Thursday, February 18, 2016

Walking A Bush Road

Bush roads in Papua New Guinea!
“As Christians, we walk a narrow road—like a bush path. You climb up and down mountains, you cross lots of ditches, and it’s hard work. But, on the other side...there is blessing.”

When Sakias joined the Agarabi translation team in 2003, he found this road was rather rocky and soon was ready to abandon translation to find a better job. “I was just an [unpaid] volunteer, and I had to support a wife and three young children,” he explained. “But, my wife [Ampiya] encouraged me to stay with it. And so I did, and we dedicated the Agarabi New Testament in 2011.”

A few years later, Sakias began audio recording several New Testaments. But in the middle of his second project, tragedy struck. Ampiya, his beloved wife and strong supporter, became deathly ill. Within a week, she had died.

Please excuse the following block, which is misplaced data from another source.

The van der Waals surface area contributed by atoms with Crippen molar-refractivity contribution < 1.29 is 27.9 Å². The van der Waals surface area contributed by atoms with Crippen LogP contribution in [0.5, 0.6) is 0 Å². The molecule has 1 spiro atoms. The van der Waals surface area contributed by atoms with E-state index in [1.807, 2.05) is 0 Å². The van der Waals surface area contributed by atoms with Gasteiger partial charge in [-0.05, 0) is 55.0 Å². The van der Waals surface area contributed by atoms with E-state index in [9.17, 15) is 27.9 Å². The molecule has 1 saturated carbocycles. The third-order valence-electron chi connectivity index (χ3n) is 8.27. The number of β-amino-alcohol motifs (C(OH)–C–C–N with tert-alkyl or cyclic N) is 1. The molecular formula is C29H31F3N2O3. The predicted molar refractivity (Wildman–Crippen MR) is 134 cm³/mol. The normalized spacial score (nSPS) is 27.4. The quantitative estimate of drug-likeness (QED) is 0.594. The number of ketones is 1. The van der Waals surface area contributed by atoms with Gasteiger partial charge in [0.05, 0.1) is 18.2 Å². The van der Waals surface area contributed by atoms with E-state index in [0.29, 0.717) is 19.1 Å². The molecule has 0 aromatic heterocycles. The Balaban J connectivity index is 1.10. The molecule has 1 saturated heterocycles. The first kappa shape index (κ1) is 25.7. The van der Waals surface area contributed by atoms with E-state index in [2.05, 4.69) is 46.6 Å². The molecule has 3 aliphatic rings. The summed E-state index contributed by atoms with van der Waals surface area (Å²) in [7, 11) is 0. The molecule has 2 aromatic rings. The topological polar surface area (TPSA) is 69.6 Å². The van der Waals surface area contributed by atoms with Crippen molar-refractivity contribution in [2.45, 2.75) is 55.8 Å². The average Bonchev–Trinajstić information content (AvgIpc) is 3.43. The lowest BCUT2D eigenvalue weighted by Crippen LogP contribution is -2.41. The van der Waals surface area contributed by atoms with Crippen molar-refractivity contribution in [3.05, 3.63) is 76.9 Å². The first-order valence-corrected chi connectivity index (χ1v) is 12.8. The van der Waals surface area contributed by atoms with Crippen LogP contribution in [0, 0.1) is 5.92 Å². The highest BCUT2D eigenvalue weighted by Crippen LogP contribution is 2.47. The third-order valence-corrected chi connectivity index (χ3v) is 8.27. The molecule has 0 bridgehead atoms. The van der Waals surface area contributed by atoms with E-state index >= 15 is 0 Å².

During her illness, Sakias fasted and prayed and begged God to save his wife’s life, but still she died. Angry and defeated, Sakias turned away from God and left his recording work behind. “I just wanted to give up,” he said.

But, several months later, Sakias had a dream. “God told me, ‘You read Ecclesiastes 3.’” Reluctantly, Sakias opened his Bible, and as he read, he was struck by not only God’s control over life and death, past and future, but that God has given each person a specific work to do. “I read this chapter, and the Lord spoke to me,” Sakias said. In surrender and gratefulness, Sakias returned to the New Testament recordings.

Today, Sakias is encouraged by the many testimonies of those who listen to the recordings. “God has a purpose for my life...because plenty of men and women who can’t read can now know God through these Scripture recordings.”

“My life hasn’t been easy,” Sakias shared, “But I believe God is there with us, despite it all...He showed us the road we were supposed to walk, and now I couldn’t leave it... I am with the Lord, and I’ll die with Him.”

Saki is one of my co-workers, and I enjoy seeing his smile every time I walk into the office! I originally wrote this article for the The PNG Experience (our publication site for translation in Papua New Guinea).